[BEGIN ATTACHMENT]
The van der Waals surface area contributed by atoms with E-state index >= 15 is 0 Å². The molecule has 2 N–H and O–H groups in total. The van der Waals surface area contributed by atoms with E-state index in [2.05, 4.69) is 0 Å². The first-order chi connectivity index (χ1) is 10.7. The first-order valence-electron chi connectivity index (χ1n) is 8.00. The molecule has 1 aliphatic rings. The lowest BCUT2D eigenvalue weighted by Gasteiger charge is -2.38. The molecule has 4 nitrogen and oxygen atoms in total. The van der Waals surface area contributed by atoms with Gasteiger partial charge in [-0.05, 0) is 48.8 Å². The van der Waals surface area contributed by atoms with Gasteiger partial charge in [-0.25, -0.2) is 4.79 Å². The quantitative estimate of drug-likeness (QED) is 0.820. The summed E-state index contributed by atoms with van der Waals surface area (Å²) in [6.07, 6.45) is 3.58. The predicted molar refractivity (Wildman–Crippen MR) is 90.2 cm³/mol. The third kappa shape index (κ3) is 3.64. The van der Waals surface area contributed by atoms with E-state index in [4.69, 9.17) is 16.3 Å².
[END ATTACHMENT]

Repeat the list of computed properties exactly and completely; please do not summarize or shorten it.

The van der Waals surface area contributed by atoms with E-state index >= 15 is 0 Å². The molecule has 2 N–H and O–H groups in total. The van der Waals surface area contributed by atoms with E-state index in [2.05, 4.69) is 0 Å². The first-order chi connectivity index (χ1) is 10.7. The first-order valence-electron chi connectivity index (χ1n) is 8.00. The molecule has 1 aliphatic rings. The lowest BCUT2D eigenvalue weighted by Gasteiger charge is -2.38. The molecule has 4 nitrogen and oxygen atoms in total. The van der Waals surface area contributed by atoms with Gasteiger partial charge in [-0.05, 0) is 48.8 Å². The van der Waals surface area contributed by atoms with Gasteiger partial charge in [-0.25, -0.2) is 4.79 Å². The quantitative estimate of drug-likeness (QED) is 0.820. The summed E-state index contributed by atoms with van der Waals surface area (Å²) in [6.07, 6.45) is 3.58. The predicted molar refractivity (Wildman–Crippen MR) is 90.2 cm³/mol. The third kappa shape index (κ3) is 3.64. The van der Waals surface area contributed by atoms with E-state index in [4.69, 9.17) is 16.3 Å².